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The Student News Site of Texas A&M University - College Station

The Battalion

The Student News Site of Texas A&M University - College Station

The Battalion

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Seminar looks to cut through euphemisms, define consent

An+attendee+of+Aggies+for+Reproductive+Justices+Creating+a+Culture+of+Consent%2C+writes+a+slang+term+for+penis+as+part+of+an+ice+breaking+activity.
Photo by Photo by: Alexis Will

An attendee of Aggies for Reproductive Justice’s “Creating a Culture of Consent,” writes a slang term for penis as part of an ice breaking activity.

“Penis.” “Clitoris.” “Vagina.” 
Posters bearing these words covered the walls of Rudder 404 in hopes of inspiring students to speak candidly about sex at Aggies for Reproductive Justice’s “Creating a Culture of Consent” Thursday afternoon.
Attendees were encouraged to write euphemisms beneath the target words listed on the posters. Political science sophomore and ARJ treasurer Emmalea Laningham said while these euphemisms are popular, they’re not the best method for conveying consent in sexual situations.
“It’s funny in a joking manner,” Laningham said. “But when you’re in the bedroom and you need to say, ‘I’m not comfortable with this,’ and you’re using a euphemism that somebody doesn’t understand, like, ‘I don’t really want to Netflix and chill tonight’ — that’s not very useful when you’re talking about consent.”
The seminar centered largely on defining consent in different situations. Using a stoplight metaphor, students were asked to call out “red light” in situations where consent wasn’t given or where it was revoked. Conversely, students were asked to call out “green light” in situations where clear consent was given.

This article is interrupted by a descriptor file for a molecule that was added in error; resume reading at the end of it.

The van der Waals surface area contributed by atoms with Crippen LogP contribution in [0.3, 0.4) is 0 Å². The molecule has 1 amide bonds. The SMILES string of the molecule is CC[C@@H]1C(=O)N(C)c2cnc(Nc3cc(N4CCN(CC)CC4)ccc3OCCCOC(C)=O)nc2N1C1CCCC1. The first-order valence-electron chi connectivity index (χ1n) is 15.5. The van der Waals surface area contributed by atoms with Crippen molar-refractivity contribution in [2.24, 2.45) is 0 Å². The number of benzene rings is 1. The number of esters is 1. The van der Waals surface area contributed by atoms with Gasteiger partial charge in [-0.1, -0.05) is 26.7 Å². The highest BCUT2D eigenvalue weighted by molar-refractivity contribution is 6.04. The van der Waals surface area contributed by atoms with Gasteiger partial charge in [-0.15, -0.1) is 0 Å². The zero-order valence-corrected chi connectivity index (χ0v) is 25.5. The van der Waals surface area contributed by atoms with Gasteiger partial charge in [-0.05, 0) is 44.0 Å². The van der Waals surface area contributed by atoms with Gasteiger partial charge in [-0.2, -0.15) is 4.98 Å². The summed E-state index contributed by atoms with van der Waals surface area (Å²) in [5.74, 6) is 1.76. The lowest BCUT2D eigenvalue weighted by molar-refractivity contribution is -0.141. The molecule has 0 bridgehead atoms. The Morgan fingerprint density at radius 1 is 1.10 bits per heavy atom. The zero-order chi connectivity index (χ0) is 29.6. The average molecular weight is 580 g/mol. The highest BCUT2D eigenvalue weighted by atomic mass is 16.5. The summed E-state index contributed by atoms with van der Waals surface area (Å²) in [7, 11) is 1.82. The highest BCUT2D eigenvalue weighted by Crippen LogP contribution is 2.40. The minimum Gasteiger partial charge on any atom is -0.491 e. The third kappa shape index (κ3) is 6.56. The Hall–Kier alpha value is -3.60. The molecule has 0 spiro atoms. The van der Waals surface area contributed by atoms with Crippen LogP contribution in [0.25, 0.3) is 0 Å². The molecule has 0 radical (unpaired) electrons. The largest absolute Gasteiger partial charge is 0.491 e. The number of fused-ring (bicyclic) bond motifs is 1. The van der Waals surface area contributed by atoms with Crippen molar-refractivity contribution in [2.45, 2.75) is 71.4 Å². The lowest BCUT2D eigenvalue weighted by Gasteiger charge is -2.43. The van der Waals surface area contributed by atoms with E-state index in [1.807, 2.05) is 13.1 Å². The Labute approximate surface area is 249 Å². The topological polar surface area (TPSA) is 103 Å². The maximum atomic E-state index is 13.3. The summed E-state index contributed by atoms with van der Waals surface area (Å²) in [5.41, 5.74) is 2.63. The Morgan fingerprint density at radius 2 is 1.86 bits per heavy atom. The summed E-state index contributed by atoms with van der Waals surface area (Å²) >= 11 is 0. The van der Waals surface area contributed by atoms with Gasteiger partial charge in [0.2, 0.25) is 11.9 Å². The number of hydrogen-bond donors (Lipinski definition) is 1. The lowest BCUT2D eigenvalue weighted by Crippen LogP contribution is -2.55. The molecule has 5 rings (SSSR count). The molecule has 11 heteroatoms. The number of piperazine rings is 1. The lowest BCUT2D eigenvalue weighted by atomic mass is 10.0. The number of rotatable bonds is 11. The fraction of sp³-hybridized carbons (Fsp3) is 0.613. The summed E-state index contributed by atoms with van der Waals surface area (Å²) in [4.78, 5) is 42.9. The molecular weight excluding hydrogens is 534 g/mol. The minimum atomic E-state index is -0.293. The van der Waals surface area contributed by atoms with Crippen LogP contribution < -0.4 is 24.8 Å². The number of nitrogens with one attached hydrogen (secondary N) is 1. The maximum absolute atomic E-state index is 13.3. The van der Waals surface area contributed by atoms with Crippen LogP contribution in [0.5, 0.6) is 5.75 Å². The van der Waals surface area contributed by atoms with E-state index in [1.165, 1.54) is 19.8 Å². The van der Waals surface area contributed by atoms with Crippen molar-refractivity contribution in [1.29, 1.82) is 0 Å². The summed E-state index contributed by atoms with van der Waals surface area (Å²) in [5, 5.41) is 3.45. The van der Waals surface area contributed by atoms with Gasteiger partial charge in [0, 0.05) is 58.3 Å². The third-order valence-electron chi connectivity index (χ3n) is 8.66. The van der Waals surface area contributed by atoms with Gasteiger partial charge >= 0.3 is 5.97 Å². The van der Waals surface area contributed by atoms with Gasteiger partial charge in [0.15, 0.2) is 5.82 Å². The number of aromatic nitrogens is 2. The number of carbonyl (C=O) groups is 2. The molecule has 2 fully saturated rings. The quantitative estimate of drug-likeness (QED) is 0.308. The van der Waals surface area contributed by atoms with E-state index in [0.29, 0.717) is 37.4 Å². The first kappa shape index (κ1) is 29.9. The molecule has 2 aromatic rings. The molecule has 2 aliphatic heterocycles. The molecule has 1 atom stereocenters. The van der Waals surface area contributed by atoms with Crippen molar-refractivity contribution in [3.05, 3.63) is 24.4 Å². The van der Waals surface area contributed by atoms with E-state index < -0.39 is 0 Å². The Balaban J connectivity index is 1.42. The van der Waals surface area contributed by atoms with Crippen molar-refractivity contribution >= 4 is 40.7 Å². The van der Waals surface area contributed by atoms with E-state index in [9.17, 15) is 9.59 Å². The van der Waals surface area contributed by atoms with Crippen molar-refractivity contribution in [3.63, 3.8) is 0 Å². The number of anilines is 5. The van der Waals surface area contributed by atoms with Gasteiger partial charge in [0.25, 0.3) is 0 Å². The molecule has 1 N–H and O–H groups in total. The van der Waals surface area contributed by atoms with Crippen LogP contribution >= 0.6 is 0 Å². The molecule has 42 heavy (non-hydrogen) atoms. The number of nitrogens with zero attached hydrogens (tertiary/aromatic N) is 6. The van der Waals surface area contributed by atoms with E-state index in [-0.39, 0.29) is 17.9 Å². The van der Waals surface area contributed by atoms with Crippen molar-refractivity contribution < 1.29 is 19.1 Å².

Students were also educated on “yellow light” situations. Laningham said these are situations where consent isn’t as clearly given or revoked.
“Sometimes can get kind of murky,” Laningham said. “We get this maybe area. The maybe areas can sometimes be the most dangerous… But these are situations that happen every single day.”
The seminar also examined how the university defines consent, referring to Student Rule 24, which defines consent as “clear, voluntary, and positive verbal or nonverbal communication that all participants have agreed to the sexual activity.” 
“Now all of you will be prepared to help people in those situations and yourself because a lot of people don’t know that TAMU will do as much as it can to protect you and make you feel comfortable as well,” Laningham said.
Geography junior and vice president of ARJ Jessica Balderas said consent is distorted by victim blaming. Balderas said statements like “what were you wearing?” are harmful towards the victims and ignore the topic of consent entirely.
“It really shouldn’t matter what the person was wearing because that does not define them and that doesn’t mean that they’re giving consent,” Balderas said.
Attendees were given pamphlets and information on what to do in situations where sexual violence has occurred as well as different strategies for defining consent in their own sexual experiences. Psychology senior and ARJ president Laura Reid also said consent will be a recurring theme throughout their bimonthly meetings. 

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